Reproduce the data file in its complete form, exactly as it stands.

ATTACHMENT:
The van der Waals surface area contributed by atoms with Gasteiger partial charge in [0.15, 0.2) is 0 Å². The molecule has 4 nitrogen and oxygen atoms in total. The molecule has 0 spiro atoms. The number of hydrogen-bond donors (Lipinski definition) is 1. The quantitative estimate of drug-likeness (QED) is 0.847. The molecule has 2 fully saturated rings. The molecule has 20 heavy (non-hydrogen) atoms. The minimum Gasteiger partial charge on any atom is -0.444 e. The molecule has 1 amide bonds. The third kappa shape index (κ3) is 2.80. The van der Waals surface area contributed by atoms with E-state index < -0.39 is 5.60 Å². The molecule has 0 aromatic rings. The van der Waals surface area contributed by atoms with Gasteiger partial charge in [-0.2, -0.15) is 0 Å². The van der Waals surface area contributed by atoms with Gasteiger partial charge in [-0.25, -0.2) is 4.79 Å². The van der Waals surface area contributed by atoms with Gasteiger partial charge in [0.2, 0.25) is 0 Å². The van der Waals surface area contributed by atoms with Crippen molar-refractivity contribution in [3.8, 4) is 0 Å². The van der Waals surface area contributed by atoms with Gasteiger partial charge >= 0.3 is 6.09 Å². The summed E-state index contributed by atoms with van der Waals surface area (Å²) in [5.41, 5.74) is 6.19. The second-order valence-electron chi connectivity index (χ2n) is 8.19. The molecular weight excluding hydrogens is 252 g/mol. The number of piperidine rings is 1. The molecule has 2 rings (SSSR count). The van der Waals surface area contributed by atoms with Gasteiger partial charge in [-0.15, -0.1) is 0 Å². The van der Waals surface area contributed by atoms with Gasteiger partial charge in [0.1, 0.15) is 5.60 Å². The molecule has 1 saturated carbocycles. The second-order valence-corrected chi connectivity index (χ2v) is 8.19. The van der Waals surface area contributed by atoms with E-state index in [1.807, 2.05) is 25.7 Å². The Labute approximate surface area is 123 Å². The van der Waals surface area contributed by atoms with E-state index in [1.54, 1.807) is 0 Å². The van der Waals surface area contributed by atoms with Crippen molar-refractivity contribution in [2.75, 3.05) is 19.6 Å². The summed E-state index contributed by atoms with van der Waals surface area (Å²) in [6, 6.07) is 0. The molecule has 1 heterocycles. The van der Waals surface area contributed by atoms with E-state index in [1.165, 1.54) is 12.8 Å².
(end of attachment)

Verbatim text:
The van der Waals surface area contributed by atoms with Gasteiger partial charge in [0.15, 0.2) is 0 Å². The molecule has 4 nitrogen and oxygen atoms in total. The molecule has 0 spiro atoms. The number of hydrogen-bond donors (Lipinski definition) is 1. The quantitative estimate of drug-likeness (QED) is 0.847. The molecule has 2 fully saturated rings. The molecule has 20 heavy (non-hydrogen) atoms. The minimum Gasteiger partial charge on any atom is -0.444 e. The molecule has 1 amide bonds. The third kappa shape index (κ3) is 2.80. The van der Waals surface area contributed by atoms with E-state index < -0.39 is 5.60 Å². The molecule has 0 aromatic rings. The van der Waals surface area contributed by atoms with Gasteiger partial charge in [-0.2, -0.15) is 0 Å². The van der Waals surface area contributed by atoms with Gasteiger partial charge in [-0.25, -0.2) is 4.79 Å². The van der Waals surface area contributed by atoms with Gasteiger partial charge in [0.2, 0.25) is 0 Å². The van der Waals surface area contributed by atoms with Crippen molar-refractivity contribution in [3.8, 4) is 0 Å². The van der Waals surface area contributed by atoms with Gasteiger partial charge >= 0.3 is 6.09 Å². The summed E-state index contributed by atoms with van der Waals surface area (Å²) in [5.41, 5.74) is 6.19. The second-order valence-electron chi connectivity index (χ2n) is 8.19. The molecular weight excluding hydrogens is 252 g/mol. The number of piperidine rings is 1. The molecule has 2 rings (SSSR count). The van der Waals surface area contributed by atoms with Gasteiger partial charge in [-0.15, -0.1) is 0 Å². The van der Waals surface area contributed by atoms with Gasteiger partial charge in [0.1, 0.15) is 5.60 Å². The molecule has 1 saturated carbocycles. The second-order valence-corrected chi connectivity index (χ2v) is 8.19. The van der Waals surface area contributed by atoms with E-state index in [1.807, 2.05) is 25.7 Å². The Labute approximate surface area is 123 Å². The van der Waals surface area contributed by atoms with E-state index in [1.54, 1.807) is 0 Å². The van der Waals surface area contributed by atoms with Crippen molar-refractivity contribution in [2.75, 3.05) is 19.6 Å². The summed E-state index contributed by atoms with van der Waals surface area (Å²) in [6, 6.07) is 0. The molecule has 1 heterocycles. The van der Waals surface area contributed by atoms with E-state index in [1.165, 1.54) is 12.8 Å².